Research shows that people log the least amount of exercise Friday through Sunday, while bacon, beer and French fry consumption spike.
For more great insight and helpful tips, you can read the entire article here.
This Monday, August 21, the United States will get a once in a lifetime opportunity. For the first time since 1918, a total solar eclipse will cross the country from sea to shining sea.
For those of you like me whose only knowledge about space is the name of George Jetson’s dog, a total eclipse is when the Earth, moon and sun all align, and the moon appears to block out the sun.
Eclipses happen all the time, but total eclipses are rare. Apparently it is harder to get the Earth, moon and sun to act together than it is Congress! Zing! That might be my first political joke ever and I know so little about politics that I am not even sure if it made sense. Is Congress being difficult still a thing?
Anywho, total eclipses don’t happen everyday. And the fact that it is happening in the U.S. is even more rare. Total eclipse events take place about every year in the world, but America hasn’t had one since February 26, 1979. That year only a few people got to see it because it was only visible in Washington before traveling east to North Dakota and then moving into Canada.
And as I mentioned earlier it has been since 1918 that the total eclipse will go from coast to coast.
What is called the “path of totality” will cover a 70-mile wide path from Oregon to South Carolina. Side note, “path of totality” sounds like a great name for a movie with The Rock.
Those in the path will be witness to one of nature’s most impressive sights. And many people are expected to witness this once in a lifetime event.
Michael Zeiler, an eclipse cartographer estimates that between 1.85 million and 7.4 million people may commute into the path of totality.
Imagine 20 Woodstock festivals occurring simultaneously across the nation,” said Zeiler.
First of all, 1.85-7.4 million is strange range. How did they come up with that number? And are you really allowed to have a guess that includes a buffer of nearly 6 million? If you got stopped by the cops and told them you had somewhere between 2 and 8 drinks, they would definitely arrest you.
Second of all, Zeiler said it will be like 20 Woodstocks. Is he just saying that because there was so much drug usage that people thought they saw the sun being blacked out?
But I digress again. I promise there is a point to this post.
The point is that people are traveling great lengths to take in the total eclipse. Hotels are sold out, crazy traffic is expected and people from Goreville, Illinois have no clue what is about to hit their town.
People see a once in a lifetime chance and are seizing the opportunity.
Wouldn’t that be nice if we did that everyday?
Each day we let opportunities go to waste because we don’t act on them. We miss the chance to ask out the girl, start the book or eat pancakes for dinner. Maybe each one isn’t the only chance we will ever get. Or maybe it will. I know one thing, the more we let opportunities pass by, the more likely they become once more in a lifetime moments.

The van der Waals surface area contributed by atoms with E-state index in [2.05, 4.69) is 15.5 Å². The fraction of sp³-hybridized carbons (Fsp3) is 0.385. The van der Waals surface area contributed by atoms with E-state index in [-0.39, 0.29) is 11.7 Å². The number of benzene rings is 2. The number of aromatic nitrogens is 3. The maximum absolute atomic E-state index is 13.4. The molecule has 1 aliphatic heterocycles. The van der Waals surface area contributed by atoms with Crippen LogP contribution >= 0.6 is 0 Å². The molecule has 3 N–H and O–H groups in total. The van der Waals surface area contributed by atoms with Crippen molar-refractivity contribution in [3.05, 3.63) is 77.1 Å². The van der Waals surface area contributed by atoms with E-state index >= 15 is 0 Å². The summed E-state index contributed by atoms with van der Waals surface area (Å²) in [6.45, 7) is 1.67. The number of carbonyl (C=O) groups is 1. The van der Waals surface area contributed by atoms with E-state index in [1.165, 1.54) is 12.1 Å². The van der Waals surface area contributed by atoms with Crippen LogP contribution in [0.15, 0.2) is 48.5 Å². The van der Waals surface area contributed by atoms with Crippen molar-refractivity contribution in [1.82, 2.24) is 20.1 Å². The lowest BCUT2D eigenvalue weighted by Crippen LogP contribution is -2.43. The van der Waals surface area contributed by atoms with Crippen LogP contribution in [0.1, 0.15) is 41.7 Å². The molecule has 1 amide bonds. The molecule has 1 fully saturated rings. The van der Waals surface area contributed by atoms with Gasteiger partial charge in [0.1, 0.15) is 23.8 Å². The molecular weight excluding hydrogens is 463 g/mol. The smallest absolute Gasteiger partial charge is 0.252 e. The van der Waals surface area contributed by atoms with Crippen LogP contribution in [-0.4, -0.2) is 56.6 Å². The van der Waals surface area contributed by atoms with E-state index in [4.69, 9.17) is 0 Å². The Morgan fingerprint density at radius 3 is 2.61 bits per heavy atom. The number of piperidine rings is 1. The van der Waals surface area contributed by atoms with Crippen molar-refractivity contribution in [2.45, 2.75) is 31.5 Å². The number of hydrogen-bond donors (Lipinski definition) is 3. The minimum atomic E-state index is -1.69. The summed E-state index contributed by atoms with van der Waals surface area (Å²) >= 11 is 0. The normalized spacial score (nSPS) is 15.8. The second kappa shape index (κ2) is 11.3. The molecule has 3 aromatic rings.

If only we had the power of NASA pinpointing the exact time and place we need to Carpe the Diem. I bet 1.85 to 7.4 million people would act then.
This month’s top 10 comes from The Elements of Style by William Strunk Jr. & E.B. White.
Here are what I found to be the book’s top 10 lines:
Omit needless words.”
The mind travels faster than the pen; consequently, writing becomes a question of learning to make occasional wing shots, bringing down the bird of thought as it flashes by. A writer is a gunner, sometimes waiting in the blind for something to come in, sometimes roaming the countryside hoping to scare something up.”
Write in a way that comes easily and naturally to you, using words and phrases that come readily to hand.”
Do not explain too much. It is seldom advisable to tell all.”
No one can write decently who is distrustful of the reader’s intelligence, or whose attitude is patronizing.”
When a sentence is made stronger, it usually becomes shorter. Thus, brevity is a by-product of vigor.”
Your whole duty as a writer is to please and satisfy yourself, and the true writer always plays to an audience of one. Start sniffing the air, or glancing at the Trend Machine, and you are as good as dead, although you may make a nice living.”
Remember, it is no sign of weakness or defeat that your manuscript ends up in need of major surgery. This is a common occurrence in all writing, and among the best writers.”
Write in a way that draws the reader’s attention to the sense and substance of the writing, rather than to the mood and temper of the author.”
Avoid fancy words. avoid the elaborate, the pretentious, they coy and the cute. Do not be tempted by a twenty-dollar word when there is a ten-center handy.”